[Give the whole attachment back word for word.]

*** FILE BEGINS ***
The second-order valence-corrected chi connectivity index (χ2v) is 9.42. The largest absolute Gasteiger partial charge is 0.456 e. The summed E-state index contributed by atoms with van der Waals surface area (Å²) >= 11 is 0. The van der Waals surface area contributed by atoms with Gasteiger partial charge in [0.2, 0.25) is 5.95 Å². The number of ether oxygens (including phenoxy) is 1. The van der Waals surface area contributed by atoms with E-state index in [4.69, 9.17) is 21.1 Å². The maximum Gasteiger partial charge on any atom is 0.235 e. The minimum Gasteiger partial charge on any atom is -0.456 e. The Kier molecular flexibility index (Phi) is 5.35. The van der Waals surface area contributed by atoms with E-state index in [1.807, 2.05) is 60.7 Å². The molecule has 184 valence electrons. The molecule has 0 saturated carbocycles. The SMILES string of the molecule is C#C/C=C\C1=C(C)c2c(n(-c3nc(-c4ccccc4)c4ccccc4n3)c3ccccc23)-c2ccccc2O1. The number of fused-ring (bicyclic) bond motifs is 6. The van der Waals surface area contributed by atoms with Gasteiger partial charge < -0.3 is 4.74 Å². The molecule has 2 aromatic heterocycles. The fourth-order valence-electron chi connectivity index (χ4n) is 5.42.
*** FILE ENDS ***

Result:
The second-order valence-corrected chi connectivity index (χ2v) is 9.42. The largest absolute Gasteiger partial charge is 0.456 e. The summed E-state index contributed by atoms with van der Waals surface area (Å²) >= 11 is 0. The van der Waals surface area contributed by atoms with Gasteiger partial charge in [0.2, 0.25) is 5.95 Å². The number of ether oxygens (including phenoxy) is 1. The van der Waals surface area contributed by atoms with E-state index in [4.69, 9.17) is 21.1 Å². The maximum Gasteiger partial charge on any atom is 0.235 e. The minimum Gasteiger partial charge on any atom is -0.456 e. The Kier molecular flexibility index (Phi) is 5.35. The van der Waals surface area contributed by atoms with E-state index in [1.807, 2.05) is 60.7 Å². The molecule has 184 valence electrons. The molecule has 0 saturated carbocycles. The SMILES string of the molecule is C#C/C=C\C1=C(C)c2c(n(-c3nc(-c4ccccc4)c4ccccc4n3)c3ccccc23)-c2ccccc2O1. The number of fused-ring (bicyclic) bond motifs is 6. The van der Waals surface area contributed by atoms with Gasteiger partial charge < -0.3 is 4.74 Å². The molecule has 2 aromatic heterocycles. The fourth-order valence-electron chi connectivity index (χ4n) is 5.42.